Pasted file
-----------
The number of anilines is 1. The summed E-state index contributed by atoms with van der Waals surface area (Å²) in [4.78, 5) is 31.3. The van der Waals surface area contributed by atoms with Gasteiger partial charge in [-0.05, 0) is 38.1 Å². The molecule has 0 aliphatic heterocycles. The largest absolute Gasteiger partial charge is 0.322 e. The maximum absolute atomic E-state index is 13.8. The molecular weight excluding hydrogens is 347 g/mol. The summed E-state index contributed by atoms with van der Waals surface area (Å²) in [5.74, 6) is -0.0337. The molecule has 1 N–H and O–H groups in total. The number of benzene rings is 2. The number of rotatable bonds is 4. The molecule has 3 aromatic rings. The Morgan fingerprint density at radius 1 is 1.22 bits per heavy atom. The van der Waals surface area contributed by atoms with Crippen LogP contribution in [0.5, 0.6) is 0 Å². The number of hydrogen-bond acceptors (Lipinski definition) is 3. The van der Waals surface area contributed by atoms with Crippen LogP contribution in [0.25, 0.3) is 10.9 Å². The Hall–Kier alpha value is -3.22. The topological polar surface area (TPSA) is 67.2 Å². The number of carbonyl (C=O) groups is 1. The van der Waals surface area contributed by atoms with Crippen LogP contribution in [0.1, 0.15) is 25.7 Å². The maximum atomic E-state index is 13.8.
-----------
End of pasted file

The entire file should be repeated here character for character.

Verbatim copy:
The number of anilines is 1. The summed E-state index contributed by atoms with van der Waals surface area (Å²) in [4.78, 5) is 31.3. The van der Waals surface area contributed by atoms with Gasteiger partial charge in [-0.05, 0) is 38.1 Å². The molecule has 0 aliphatic heterocycles. The largest absolute Gasteiger partial charge is 0.322 e. The maximum absolute atomic E-state index is 13.8. The molecular weight excluding hydrogens is 347 g/mol. The summed E-state index contributed by atoms with van der Waals surface area (Å²) in [5.74, 6) is -0.0337. The molecule has 1 N–H and O–H groups in total. The number of benzene rings is 2. The number of rotatable bonds is 4. The molecule has 3 aromatic rings. The Morgan fingerprint density at radius 1 is 1.22 bits per heavy atom. The van der Waals surface area contributed by atoms with Crippen LogP contribution in [0.5, 0.6) is 0 Å². The number of hydrogen-bond acceptors (Lipinski definition) is 3. The van der Waals surface area contributed by atoms with Crippen LogP contribution in [0.25, 0.3) is 10.9 Å². The Hall–Kier alpha value is -3.22. The topological polar surface area (TPSA) is 67.2 Å². The number of carbonyl (C=O) groups is 1. The van der Waals surface area contributed by atoms with Crippen LogP contribution in [0.1, 0.15) is 25.7 Å². The maximum atomic E-state index is 13.8.